2013: $700,000 club option (Normal: $460,000)

2014: $700,000 club option (Normal: Arbitration eligible)

Alvarez has a clause in his contract that allows his to void his 2013 option if he’s arbitration eligible, although he won’t be eligible until the 2014 season.  I’m assuming the same clause exists for the 2014 season, so we’ll assume he becomes arbitration eligible that year.  The major league contract, from 2009-2013, gives Alvarez an additional $755,833 over what he normally would have made during that time (and the 2011-2013 “normal” prices are estimates).

So what happens in 2014 when his contract runs out?  Nothing out of the ordinary.  Alvarez would follow the normal cycle.  In 2014, assuming the option would be voided, he would become arbitration eligible for the first time.  From there, he’d have two remaining years of control (2015, 2016) before he could be free agent eligible for the 2017 season.  The main benefit of the major league deal is that it gets the player to the majors quicker.  There is some financial gain, but it’s minimal in the long run.  When the initial deal is up, the player still has to follow the same basic MLB contract rules, which means he can’t become a free agent until after six years of major league service time.

4. Does a player have to be removed from the 40-man roster to make room for Cole?

No.  The only way a player needs to be removed from the 40-man roster is if the Pirates sign a player to a major league deal.  Cole received a minor league deal, which basically means that, outside of the massive price differences, there’s no difference between his deal and the deal given out to 41st round pick Jonathan Schwind, for example.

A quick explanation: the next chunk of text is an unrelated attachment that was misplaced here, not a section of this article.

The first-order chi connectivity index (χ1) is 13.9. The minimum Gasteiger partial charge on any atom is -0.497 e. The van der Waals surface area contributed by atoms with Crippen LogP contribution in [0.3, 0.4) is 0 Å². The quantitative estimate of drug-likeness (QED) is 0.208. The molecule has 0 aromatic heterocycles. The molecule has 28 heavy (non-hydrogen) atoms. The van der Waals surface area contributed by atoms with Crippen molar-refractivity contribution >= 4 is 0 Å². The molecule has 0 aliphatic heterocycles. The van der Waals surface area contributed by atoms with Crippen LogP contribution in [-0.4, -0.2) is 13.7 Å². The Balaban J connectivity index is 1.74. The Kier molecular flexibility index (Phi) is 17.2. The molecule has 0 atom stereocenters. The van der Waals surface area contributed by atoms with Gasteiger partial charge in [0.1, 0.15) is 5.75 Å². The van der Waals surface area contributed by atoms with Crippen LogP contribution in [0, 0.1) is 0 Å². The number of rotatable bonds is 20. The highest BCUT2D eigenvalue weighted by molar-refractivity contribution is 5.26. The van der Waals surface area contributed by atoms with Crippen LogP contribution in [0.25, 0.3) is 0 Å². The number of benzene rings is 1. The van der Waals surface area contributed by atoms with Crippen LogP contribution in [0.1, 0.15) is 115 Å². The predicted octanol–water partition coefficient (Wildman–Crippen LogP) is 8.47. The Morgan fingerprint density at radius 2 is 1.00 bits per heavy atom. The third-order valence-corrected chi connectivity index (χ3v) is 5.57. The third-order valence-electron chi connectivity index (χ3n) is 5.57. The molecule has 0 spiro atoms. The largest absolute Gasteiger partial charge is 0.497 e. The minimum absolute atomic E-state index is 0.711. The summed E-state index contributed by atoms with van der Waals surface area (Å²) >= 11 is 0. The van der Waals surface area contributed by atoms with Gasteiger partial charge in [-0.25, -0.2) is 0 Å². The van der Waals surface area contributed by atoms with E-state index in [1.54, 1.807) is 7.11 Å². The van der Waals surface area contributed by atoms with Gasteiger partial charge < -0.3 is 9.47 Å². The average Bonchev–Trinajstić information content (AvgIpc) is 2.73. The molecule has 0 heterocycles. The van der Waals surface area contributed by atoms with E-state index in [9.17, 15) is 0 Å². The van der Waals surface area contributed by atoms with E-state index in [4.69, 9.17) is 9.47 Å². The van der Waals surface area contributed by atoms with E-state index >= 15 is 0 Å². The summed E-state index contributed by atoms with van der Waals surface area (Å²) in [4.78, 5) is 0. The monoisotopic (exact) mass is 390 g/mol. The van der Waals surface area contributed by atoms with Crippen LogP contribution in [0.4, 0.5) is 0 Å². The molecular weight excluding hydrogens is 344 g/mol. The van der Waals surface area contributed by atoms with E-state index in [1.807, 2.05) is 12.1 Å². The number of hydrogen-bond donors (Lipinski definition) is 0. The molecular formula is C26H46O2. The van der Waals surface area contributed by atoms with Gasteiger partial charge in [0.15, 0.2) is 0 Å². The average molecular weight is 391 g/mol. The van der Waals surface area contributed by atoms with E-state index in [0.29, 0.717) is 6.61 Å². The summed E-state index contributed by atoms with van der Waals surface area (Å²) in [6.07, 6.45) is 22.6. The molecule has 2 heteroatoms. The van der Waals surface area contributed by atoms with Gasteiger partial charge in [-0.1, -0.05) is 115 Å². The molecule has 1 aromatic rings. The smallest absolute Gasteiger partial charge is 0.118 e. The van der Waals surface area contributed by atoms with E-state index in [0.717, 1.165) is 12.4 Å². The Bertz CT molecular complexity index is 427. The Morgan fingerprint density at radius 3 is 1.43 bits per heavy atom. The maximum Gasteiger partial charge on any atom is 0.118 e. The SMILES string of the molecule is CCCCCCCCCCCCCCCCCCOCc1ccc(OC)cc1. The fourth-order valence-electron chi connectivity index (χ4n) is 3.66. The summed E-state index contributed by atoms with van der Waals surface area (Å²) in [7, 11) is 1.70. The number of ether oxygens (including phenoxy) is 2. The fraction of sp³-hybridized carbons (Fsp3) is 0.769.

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Pirates Sign Gerrit Cole and Josh Bell http://www.piratesprospects.com/2011/08/pirates-sign-gerrit-cole-and-josh-bell.html http://www.piratesprospects.com/2011/08/pirates-sign-gerrit-cole-and-josh-bell.html#comments Tue, 16 Aug 2011 04:38:40 +0000 http://www.piratesprospects.com/?p=18306

Photo Courtesy of UCLA Athletics

The Pittsburgh Pirates have signed first overall pick Gerrit Cole, and second round pick Josh Bell, according to Jon Heyman (Cole, Bell).

Cole will get $8 M, and it’s a minor league deal, per Dejan Kovacevic.  The bonus is the highest in draft history, topping the $7.5 M bonus that Stephen Strasburg received.  It’s also a record for the Pirates.

Josh Bell gets $5 M.  That’s the fourth biggest bonus given out by the Pirates, behind Cole, Jameson Taillon, and Pedro Alvarez.